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[spellcheckedĀ  20 Feb ]

My 5x4s

[20Feb23] I spent the weekend (18-19Feb23) on a large format course at Intrepid Cameras, Brighton. The course was taught by Jahan Saber (a Viennese photographer, printer and teacher, "the professor") and Dan Rubin (US, now London-based photographer and several other things).The attendees were eight in number, all male on this occasion, but I know from the UK LF Forum that on next week's course they are not. Ages ranged from just out of university to me.

The space is new, Intrepid have opened a studio next to their manufactory and this was the first use of it: there were very few teething troubles, just not enough coffee, only one 5x4 negative carrier and lots of dust. Everything about large format is surprisingly big: diagrams of negative sizes are commonplace, but actually handling them is a revelation and the negative carrier looks like a letterbox.

Self portrait test strip

The course was enormously enjoyable, in spite of the deteriorating weather when we were out with the cameras. On the first day we spent the morning on the technical and practical. In the afternoon we went out in pairs, each with a 5x4 and two double-sided film holders. My partner for the practical was David, a filmmaker, used to working with a crew. We photographed the West pier (most groups did) and a sculpture nearer the East pier, Charles Hadcock's Passacaglia. By the time we had done the latter, the drizzle was setting in, the light was going and my hands had stopped working. I suggested returning to the studio for a pair of self portraits. Since seeing an air cable release on the table, I had been thinking of David Attie's Russian Self-Portraits (and early Cindy Shermans, but mostly the Attie) and that was my highlight of the day.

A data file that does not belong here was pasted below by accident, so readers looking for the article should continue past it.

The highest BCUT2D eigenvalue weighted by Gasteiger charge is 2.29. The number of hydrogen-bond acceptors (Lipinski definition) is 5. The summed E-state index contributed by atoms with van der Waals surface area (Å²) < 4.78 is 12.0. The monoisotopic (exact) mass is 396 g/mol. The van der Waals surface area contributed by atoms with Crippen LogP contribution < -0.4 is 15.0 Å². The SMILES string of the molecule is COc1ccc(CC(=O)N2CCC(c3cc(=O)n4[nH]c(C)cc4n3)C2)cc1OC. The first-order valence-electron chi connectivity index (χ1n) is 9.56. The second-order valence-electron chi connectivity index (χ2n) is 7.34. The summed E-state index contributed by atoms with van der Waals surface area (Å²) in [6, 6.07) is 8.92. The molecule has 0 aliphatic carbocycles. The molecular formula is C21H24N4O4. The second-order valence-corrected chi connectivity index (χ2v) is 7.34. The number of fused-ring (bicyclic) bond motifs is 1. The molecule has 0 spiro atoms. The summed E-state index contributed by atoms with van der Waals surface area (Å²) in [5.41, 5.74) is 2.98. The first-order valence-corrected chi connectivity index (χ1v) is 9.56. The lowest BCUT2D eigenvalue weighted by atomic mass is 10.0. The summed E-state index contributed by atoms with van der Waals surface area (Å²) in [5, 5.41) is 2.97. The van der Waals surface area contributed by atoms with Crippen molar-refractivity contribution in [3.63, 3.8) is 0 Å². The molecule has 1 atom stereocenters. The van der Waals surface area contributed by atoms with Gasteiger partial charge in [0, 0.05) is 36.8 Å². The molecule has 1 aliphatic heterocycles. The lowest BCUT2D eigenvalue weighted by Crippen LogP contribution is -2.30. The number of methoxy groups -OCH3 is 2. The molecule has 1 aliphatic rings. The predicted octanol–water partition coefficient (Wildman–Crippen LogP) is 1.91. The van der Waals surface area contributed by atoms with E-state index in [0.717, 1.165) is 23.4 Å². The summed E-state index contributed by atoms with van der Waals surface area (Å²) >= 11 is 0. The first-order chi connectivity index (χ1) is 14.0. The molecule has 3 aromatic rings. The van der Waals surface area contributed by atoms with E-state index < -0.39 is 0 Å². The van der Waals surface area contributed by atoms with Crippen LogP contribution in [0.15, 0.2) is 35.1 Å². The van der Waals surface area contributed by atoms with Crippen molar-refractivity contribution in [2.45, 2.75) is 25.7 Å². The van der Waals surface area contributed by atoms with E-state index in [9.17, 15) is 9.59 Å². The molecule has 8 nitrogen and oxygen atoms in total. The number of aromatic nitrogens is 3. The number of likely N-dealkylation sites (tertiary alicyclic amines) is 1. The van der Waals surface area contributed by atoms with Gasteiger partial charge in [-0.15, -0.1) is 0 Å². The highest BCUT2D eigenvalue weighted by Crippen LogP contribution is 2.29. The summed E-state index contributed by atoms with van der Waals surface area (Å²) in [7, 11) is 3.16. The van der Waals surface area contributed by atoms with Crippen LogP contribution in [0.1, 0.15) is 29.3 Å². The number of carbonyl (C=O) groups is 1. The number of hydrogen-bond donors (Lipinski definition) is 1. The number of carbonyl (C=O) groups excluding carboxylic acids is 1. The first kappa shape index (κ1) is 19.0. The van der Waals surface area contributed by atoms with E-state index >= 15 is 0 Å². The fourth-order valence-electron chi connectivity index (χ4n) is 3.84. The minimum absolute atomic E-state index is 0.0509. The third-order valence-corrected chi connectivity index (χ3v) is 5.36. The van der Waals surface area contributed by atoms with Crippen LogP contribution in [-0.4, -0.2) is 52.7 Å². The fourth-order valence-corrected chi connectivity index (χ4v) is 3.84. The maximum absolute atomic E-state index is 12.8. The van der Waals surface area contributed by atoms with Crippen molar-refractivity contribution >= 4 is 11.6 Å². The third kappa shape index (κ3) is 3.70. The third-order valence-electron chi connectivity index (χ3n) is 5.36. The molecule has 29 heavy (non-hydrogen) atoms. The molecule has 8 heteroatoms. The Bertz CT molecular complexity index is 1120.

Unexpectedly glum portrait
using the Lomo
The tutors developed most of the film that evening (leaving a few for demonstration purposes the next day) and we spent most of Day 2 printing, interspersed with looking at some Big contemporary Names and using the Lomo instant film back.

Now I know how to do it, although I have only scratched (and dusted) the surface of LF and my knowledge only derives from a glimpse.

I believe that I have long had an empathy for and an inclination towards the large format workflow and now have a real understanding of why it has to be slow, methodical, deliberate and perhaps, with experience, contemplative.

I went on the course intending to buy one. If I were twenty years younger, I would have ordered an Intrepid yesterday (especially with the bonus of the generous discount we were offered) and be looking for my first lens today, probably the first of several. But the reality is that in the (lightly active) years I have left, I just don't have the time to process film or even let others do it for me. The Lomo back nearly changed my mind - it is a fun piece of kit, the outcomes are interesting and it is great that they have made it, but the limitations of the emulsion (if that is the word) are too severe.
I could just about carry the full kit but would probably need wheels on the bag. I struggled with focussing, in admittedly poor conditions: I usually focus manually but find digital hints useful and sometimes essential.

But more important than the kit is the mindset, the approach enforced by large format and perhaps I can approximate to that with my fallback position and the splendidly contrarian Sigma dpx Quattro. Using the dp2 with the "standard" fixed lens, on a tripod, and with the built in (or, rather, bolted on) loupe viewer will be, I hope, at once limiting and liberating. And what I lose on image detail (though it has a fine lens) is compensated somewhat by the panoramic and 6x7 masks, my favoured formats.

The course, or something similar, is highly recommended: like having your first child, unless you have experienced it, you cannot possibly understand it.

along with a pinhole to tide me over and one of their forthcoming secret products, a Lomo back and film packs and a Benro geared head. I already have a cupboard full of tripods, several now too heavy to use, and a box of 5x4 film holders in anticipation — I'm not sure what to do with the holders. Given that I had more-or-less decided on Day 1 not to go ahead with a purchase, I had thought to take them on Day 2 and give the other guys one each to get them started, but I didn't just in case. For now they'll just stay in the cupboard while I look for deserving homes.


Attie, David, (1977) Russian Self-Portraits. London: Thames & Hudson.

Page created 20-Feb-2023 | Page updated 21-Feb-2023